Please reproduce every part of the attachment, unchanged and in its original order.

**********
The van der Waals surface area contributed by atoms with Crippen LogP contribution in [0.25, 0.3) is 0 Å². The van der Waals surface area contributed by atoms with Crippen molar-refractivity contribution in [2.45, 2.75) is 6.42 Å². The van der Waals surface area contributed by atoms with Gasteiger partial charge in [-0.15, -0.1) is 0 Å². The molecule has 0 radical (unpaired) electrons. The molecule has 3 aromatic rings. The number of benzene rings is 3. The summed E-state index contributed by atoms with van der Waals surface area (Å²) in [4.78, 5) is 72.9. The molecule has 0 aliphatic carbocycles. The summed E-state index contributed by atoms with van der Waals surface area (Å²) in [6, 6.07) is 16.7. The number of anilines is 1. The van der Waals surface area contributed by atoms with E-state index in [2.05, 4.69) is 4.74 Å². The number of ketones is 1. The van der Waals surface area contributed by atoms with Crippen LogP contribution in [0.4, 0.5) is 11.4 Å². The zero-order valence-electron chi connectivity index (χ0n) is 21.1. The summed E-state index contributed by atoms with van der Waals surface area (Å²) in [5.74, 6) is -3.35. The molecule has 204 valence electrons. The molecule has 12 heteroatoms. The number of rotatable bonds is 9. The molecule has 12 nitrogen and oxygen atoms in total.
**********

The van der Waals surface area contributed by atoms with Crippen LogP contribution in [0.25, 0.3) is 0 Å². The van der Waals surface area contributed by atoms with Crippen molar-refractivity contribution in [2.45, 2.75) is 6.42 Å². The van der Waals surface area contributed by atoms with Gasteiger partial charge in [-0.15, -0.1) is 0 Å². The molecule has 0 radical (unpaired) electrons. The molecule has 3 aromatic rings. The number of benzene rings is 3. The summed E-state index contributed by atoms with van der Waals surface area (Å²) in [4.78, 5) is 72.9. The molecule has 0 aliphatic carbocycles. The summed E-state index contributed by atoms with van der Waals surface area (Å²) in [6, 6.07) is 16.7. The number of anilines is 1. The van der Waals surface area contributed by atoms with E-state index in [2.05, 4.69) is 4.74 Å². The number of ketones is 1. The van der Waals surface area contributed by atoms with Crippen LogP contribution in [0.4, 0.5) is 11.4 Å². The zero-order valence-electron chi connectivity index (χ0n) is 21.1. The summed E-state index contributed by atoms with van der Waals surface area (Å²) in [5.74, 6) is -3.35. The molecule has 204 valence electrons. The molecule has 12 heteroatoms. The number of rotatable bonds is 9. The molecule has 12 nitrogen and oxygen atoms in total.